Five short days ago, I moved the final boxes into my new apartment, and began settling in. Less than 24 hours later, I was sitting in a conference room exchanging equally awkward and exciting hellos with the other Children’s Corps members. The whole first day of training felt especially surreal as I attempted to process the fact that I now reside in New York City and will soon be a salaried, full-time employee for the first time in my life. Regardless of the slight shock of these drastic changes, I am thrilled to be part of the Children’s Corps.
The past four days of training have included a considerable amount of information. Fortunately, Barry has been intentional about consistently encouraging us to review our learning as he leads each session. In discussing topics such as self-awareness, social work ethics, engagement, and assessment, I have been realizing how valuable my undergraduate education really is. I entered college knowing that I wanted to study social work, and although I had my doubts at times, I managed to stick it through and graduated with my BSW. That being said, BSWs are geared toward generalist social work practice as opposed to a specific type of social work. I never had any experience working in foster care or adoption, so I began the CC training knowing little about the child welfare system. My knowledge has already increased exponentially, and I am looking forward to gaining more specific knowledge and skills that directly relate to my future work in foster care.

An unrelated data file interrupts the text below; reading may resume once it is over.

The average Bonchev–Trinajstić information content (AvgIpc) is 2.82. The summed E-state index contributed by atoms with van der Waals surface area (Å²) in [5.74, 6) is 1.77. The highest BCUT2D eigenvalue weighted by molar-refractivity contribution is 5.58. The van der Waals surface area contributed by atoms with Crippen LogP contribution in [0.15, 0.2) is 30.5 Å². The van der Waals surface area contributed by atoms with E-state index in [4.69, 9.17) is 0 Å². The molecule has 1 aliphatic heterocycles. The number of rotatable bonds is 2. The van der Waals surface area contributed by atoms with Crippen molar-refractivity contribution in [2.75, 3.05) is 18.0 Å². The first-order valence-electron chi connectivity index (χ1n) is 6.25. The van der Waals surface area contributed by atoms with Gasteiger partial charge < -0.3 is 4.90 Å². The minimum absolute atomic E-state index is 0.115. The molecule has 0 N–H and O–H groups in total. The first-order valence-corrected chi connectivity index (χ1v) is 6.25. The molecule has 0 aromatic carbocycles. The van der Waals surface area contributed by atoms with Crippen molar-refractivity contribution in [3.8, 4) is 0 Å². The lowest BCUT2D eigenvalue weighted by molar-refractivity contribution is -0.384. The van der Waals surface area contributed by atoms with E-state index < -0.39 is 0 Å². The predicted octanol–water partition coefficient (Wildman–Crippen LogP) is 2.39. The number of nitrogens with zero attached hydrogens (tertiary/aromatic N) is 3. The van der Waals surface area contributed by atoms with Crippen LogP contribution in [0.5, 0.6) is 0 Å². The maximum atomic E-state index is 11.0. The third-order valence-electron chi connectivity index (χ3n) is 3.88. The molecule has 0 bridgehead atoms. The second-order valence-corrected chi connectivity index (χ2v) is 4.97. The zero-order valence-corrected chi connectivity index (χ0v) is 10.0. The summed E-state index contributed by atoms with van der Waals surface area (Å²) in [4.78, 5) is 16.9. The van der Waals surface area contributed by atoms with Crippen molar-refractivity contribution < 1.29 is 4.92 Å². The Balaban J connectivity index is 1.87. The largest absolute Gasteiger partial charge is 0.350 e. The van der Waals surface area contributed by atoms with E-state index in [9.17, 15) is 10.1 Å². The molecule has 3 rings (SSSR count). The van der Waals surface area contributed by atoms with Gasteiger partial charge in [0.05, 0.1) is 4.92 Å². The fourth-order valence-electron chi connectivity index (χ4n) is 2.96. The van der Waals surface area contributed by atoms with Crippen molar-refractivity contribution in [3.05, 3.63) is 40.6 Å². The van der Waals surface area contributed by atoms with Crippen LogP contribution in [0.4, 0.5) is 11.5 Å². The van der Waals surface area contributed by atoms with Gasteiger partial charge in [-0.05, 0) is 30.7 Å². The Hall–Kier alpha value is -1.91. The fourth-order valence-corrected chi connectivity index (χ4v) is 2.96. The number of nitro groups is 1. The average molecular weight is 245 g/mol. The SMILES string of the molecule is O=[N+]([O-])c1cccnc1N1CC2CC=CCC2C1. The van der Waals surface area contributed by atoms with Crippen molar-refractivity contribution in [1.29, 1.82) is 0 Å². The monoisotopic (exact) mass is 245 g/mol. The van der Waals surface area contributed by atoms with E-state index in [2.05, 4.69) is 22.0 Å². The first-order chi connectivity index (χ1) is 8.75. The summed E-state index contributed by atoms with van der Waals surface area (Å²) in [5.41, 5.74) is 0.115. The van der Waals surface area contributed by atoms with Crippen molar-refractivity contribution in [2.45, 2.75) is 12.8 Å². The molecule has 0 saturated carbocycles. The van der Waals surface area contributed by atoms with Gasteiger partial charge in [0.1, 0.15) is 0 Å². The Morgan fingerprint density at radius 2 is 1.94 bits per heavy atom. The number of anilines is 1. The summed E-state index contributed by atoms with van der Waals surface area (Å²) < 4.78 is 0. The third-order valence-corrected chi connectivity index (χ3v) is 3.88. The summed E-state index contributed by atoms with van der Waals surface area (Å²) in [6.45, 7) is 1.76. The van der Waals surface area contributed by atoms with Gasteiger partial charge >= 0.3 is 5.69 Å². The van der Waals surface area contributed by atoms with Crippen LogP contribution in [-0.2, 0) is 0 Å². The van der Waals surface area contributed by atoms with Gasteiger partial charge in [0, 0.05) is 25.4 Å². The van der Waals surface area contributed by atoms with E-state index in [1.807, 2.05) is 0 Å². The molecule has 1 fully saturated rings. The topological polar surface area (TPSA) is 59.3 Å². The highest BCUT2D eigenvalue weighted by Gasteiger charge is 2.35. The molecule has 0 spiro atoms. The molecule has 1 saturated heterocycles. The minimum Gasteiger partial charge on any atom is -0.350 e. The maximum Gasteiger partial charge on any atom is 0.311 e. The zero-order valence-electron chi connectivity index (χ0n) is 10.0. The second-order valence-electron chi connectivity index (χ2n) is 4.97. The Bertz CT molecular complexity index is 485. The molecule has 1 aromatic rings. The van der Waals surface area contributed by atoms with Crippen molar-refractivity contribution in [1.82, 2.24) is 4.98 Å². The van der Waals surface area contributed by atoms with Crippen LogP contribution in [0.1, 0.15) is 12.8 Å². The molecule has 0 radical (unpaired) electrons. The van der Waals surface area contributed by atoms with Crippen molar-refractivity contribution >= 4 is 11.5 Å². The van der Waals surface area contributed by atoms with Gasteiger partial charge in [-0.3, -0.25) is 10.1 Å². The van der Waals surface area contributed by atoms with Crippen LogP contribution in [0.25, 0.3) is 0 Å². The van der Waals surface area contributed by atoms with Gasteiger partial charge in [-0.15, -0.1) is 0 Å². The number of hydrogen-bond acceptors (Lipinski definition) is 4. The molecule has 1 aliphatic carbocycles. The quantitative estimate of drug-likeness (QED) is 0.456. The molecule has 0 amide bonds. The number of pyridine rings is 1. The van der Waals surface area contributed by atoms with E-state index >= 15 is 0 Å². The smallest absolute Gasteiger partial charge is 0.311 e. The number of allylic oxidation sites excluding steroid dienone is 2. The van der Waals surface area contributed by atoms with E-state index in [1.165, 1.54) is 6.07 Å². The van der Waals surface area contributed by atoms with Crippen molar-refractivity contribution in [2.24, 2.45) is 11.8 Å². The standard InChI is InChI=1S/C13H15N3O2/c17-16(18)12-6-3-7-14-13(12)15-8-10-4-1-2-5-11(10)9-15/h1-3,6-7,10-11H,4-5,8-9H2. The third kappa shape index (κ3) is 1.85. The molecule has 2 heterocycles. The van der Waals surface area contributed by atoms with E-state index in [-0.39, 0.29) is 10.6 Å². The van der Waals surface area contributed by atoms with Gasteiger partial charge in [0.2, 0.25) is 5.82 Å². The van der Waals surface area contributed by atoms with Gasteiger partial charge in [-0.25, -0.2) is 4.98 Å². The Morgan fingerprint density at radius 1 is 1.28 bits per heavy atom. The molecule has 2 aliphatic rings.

The best part about the first week of training has been getting to know the other CC members who all come from different families, places, and educational backgrounds (a close second is the mini chocolate bars in the back of the training room). Today we broke into small groups and completed genograms with each other, charting out the relationships that we have with our family members. In discussion, Barry reminded us that the parents and children we will be working with are really not that different from ourselves. I hope that we do not lose sight of this perspective as we begin our jobs.